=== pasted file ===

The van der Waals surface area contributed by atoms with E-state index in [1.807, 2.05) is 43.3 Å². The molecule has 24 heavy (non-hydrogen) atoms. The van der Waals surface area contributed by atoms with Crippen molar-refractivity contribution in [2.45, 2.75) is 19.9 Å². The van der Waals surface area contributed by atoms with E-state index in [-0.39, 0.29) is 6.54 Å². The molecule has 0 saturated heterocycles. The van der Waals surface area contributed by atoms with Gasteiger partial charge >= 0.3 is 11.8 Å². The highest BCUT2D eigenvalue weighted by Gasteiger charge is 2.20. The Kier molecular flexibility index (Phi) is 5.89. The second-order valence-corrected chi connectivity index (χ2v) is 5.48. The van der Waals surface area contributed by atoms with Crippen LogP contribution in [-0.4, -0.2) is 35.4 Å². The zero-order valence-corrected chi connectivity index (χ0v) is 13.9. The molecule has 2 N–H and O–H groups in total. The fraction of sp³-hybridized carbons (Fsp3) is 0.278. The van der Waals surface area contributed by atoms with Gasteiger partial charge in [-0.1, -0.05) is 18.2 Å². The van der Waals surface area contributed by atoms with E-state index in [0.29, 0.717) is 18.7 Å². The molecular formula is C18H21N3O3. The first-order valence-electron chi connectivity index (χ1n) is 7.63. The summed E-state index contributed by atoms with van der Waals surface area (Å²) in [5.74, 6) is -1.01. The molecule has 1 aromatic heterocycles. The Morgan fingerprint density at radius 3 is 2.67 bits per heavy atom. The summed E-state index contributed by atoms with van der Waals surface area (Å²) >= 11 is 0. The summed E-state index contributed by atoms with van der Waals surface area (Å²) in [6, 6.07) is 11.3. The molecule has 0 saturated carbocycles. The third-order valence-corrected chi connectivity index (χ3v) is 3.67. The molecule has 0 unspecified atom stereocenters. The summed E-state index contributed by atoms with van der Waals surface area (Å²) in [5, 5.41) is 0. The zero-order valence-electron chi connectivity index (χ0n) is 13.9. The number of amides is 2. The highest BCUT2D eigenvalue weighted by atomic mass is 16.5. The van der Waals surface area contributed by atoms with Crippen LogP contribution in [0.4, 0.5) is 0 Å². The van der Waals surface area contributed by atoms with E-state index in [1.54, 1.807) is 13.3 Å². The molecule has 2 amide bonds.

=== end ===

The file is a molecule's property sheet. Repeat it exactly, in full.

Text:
The van der Waals surface area contributed by atoms with E-state index in [1.807, 2.05) is 43.3 Å². The molecule has 24 heavy (non-hydrogen) atoms. The van der Waals surface area contributed by atoms with Crippen molar-refractivity contribution in [2.45, 2.75) is 19.9 Å². The van der Waals surface area contributed by atoms with E-state index in [-0.39, 0.29) is 6.54 Å². The molecule has 0 saturated heterocycles. The van der Waals surface area contributed by atoms with Gasteiger partial charge >= 0.3 is 11.8 Å². The highest BCUT2D eigenvalue weighted by Gasteiger charge is 2.20. The Kier molecular flexibility index (Phi) is 5.89. The second-order valence-corrected chi connectivity index (χ2v) is 5.48. The van der Waals surface area contributed by atoms with Crippen LogP contribution in [-0.4, -0.2) is 35.4 Å². The zero-order valence-corrected chi connectivity index (χ0v) is 13.9. The molecule has 2 N–H and O–H groups in total. The fraction of sp³-hybridized carbons (Fsp3) is 0.278. The van der Waals surface area contributed by atoms with Gasteiger partial charge in [-0.1, -0.05) is 18.2 Å². The van der Waals surface area contributed by atoms with E-state index in [0.29, 0.717) is 18.7 Å². The molecular formula is C18H21N3O3. The first-order valence-electron chi connectivity index (χ1n) is 7.63. The summed E-state index contributed by atoms with van der Waals surface area (Å²) in [5.74, 6) is -1.01. The molecule has 1 aromatic heterocycles. The Morgan fingerprint density at radius 3 is 2.67 bits per heavy atom. The summed E-state index contributed by atoms with van der Waals surface area (Å²) >= 11 is 0. The summed E-state index contributed by atoms with van der Waals surface area (Å²) in [6, 6.07) is 11.3. The molecule has 0 saturated carbocycles. The third-order valence-corrected chi connectivity index (χ3v) is 3.67. The molecule has 0 unspecified atom stereocenters. The summed E-state index contributed by atoms with van der Waals surface area (Å²) in [5, 5.41) is 0. The zero-order valence-electron chi connectivity index (χ0n) is 13.9. The number of amides is 2. The highest BCUT2D eigenvalue weighted by atomic mass is 16.5. The van der Waals surface area contributed by atoms with Crippen LogP contribution in [0.4, 0.5) is 0 Å². The van der Waals surface area contributed by atoms with E-state index in [1.54, 1.807) is 13.3 Å². The molecule has 2 amide bonds.